Q: I just wanted to say, you kicked all manner of ass as the Grammaton Cleric in Equilibrium. I've been handing out the DVD at work. It's like this is like the Batman audition piece. It's like so cool to see someone bring so much depth and just dedication to the whole process that—I just needed to gush—not a question. Just you rock. (Applause.)
CB: Thank you.
Q: Thank you for being here. I was wondering: the information you gave us tonight was quite exciting, that you're up for three, and I was wondering if you know if the director—assuming everything goes well this summer—would be up for three as well, or if there'd be a different director for each film?
CB: You gonna have to be asking him that, y'know? As far as I know, y'know, he's not. But that doesn't mean he won't.
Q: Mr. Bale, I feel that, I mean, a lot of us here probably won't ever get to be this close to you again because I think it's going to be just such a successful film coming out. But with this kind of character and the sheer fan base, you get a lot of rumors. And you get some real crazy ones. And I'm like, "Can this actor do some of these—like just be into the comic-book world and"—I mean, like, batmanonfilm.com has a lot of rumors and rumor controls. Do you ever hear any kind of strange things that others may have said about you that kind of make you just go, "Ga—. What the heck?"
CB: Yep. (Laughter.) (Laughs.) Yep, an awful lot. I haven't kept track about everything that's going on with Batman, you know? I hear things about reviews of the movie, which are completely incorrect, y'know? But it's interesting to see—y'know, to try and kind of filter the fact from the fiction. But it's a very confusing thing for anybody who was not actually involved in the movie to know what on earth is correct and what isn't. And because most of the time, it's a complete confusion and blend of it all. But in terms of hearing weird things, yeah, it kind of comes with the job. And frankly, I don't really care because, y'know, I'm an actor. People might be confused about me, about, y'know, the job that you do. And I think that, if anything, that benefits a movie and benefits an actor as well.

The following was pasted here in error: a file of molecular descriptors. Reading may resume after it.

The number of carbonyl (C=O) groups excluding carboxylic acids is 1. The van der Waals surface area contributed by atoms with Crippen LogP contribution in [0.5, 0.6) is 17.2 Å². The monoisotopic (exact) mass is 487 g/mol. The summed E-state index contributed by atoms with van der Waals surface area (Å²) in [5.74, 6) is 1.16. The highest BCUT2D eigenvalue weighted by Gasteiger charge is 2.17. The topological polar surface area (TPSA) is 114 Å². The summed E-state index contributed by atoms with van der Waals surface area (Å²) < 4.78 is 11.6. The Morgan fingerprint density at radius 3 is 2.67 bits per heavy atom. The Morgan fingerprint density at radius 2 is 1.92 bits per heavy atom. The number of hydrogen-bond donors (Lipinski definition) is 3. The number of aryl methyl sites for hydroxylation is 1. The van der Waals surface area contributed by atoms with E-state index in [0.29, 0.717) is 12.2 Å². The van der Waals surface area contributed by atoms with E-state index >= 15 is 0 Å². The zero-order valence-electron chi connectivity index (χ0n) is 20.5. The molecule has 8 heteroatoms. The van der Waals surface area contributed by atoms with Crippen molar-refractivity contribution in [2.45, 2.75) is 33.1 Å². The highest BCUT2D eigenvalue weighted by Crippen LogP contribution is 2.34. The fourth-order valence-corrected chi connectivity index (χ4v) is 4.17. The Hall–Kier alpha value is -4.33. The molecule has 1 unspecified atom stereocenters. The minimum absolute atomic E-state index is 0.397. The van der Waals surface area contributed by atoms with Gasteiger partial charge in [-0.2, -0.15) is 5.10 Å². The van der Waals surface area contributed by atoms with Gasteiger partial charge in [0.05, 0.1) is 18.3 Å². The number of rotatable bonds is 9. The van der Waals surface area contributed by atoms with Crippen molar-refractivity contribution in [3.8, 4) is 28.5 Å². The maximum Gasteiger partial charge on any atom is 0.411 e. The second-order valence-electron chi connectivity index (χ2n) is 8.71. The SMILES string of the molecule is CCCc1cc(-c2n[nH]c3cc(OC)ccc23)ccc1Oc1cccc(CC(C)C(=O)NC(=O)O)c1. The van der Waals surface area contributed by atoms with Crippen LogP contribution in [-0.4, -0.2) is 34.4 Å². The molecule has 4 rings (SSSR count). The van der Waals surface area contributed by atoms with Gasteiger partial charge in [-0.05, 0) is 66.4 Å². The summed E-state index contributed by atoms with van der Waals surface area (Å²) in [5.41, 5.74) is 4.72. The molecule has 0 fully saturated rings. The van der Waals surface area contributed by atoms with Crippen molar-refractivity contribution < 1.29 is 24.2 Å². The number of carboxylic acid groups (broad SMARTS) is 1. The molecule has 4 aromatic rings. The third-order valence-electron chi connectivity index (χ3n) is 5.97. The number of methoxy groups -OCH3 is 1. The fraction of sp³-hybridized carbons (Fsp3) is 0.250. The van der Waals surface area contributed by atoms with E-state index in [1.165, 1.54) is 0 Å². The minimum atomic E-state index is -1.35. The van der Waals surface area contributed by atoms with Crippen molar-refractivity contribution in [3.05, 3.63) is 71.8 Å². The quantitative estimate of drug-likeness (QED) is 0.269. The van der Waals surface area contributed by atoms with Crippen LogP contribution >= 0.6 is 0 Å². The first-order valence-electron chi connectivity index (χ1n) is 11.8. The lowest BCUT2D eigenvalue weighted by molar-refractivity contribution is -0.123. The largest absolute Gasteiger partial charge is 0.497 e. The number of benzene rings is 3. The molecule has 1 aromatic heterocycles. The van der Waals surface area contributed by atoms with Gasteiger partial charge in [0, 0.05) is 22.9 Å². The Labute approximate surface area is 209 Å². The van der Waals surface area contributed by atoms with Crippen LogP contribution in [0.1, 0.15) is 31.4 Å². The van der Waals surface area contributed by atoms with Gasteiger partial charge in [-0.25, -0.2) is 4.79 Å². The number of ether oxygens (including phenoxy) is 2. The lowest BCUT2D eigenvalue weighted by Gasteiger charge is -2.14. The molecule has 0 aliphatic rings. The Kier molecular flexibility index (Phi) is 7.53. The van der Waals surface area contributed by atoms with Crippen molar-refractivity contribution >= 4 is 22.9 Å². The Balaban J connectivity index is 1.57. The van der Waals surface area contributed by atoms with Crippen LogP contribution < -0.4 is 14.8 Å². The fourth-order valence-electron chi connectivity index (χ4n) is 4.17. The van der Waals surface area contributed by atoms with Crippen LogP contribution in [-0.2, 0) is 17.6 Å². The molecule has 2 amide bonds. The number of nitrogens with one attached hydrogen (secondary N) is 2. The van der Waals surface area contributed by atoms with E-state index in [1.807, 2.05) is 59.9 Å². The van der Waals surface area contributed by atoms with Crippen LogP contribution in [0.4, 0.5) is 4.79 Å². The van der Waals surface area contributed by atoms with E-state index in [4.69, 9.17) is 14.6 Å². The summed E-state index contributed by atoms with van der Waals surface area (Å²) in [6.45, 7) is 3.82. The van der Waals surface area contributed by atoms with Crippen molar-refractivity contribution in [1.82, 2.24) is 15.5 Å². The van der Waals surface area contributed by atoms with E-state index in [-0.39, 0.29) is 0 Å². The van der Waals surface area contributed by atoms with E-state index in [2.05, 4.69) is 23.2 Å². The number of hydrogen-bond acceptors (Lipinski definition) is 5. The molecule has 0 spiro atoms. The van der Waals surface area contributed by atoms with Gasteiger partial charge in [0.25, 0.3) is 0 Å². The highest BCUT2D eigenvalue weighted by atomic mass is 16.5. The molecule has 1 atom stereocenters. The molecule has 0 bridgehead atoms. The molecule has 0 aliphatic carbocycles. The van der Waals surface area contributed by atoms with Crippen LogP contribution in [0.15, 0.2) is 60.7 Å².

Q: I just have to say that I think you're a phenomenal actor.
CB: Thank you.
Q:And my question is: you've played so many characters, most of them dark, and I was wondering which one was your favorite?
CB: Um, I mean, I have to say that playing Patrick Bateman was very gratifying. But it was largely because I had to fight so hard to be able to play that character because nobody except for the director wanted me to play it. And so, you know, it was about a year and a half of struggling to get that finally—y'know, get the role to be mine. So that was very gratifying. Equally, The Machinist holds a great place in my heart as well. And, y'know, and this one is, does, and will do, too.
Q: Thank you.
Q: Thank you for being here today. The question I've had is: when you were prepared for this role, and, as Batman, the Dark Knight, do you often feel like during those exhausting hours of working that what could burn you out—what the Batman character would be—that maybe Gotham City is a child, and Batman would do anything, or Bruce Wayne, to protect her?
CB: Yeah. Because he holds all the memories of what was good, y'know? Of his father's wishes for the city, what it could become, and seeing it being destroyed, you know? So, absolutely, you know, for him its kind of an attempt to return to innocence. You know, in a way, it's quite a naïve approach that he has to start. And Chris and I both felt—it was something Chris would often reiterate to me—that he felt that Bruce, as Batman, initially felt that this would be a job with an end. That he can fix Gotham, obliterate the Batman character, and everything would run smoothly from there on in. And he kind of becomes trapped because he started something—it causes escalation.
[For Groucho's review of Batman Begins, click here.]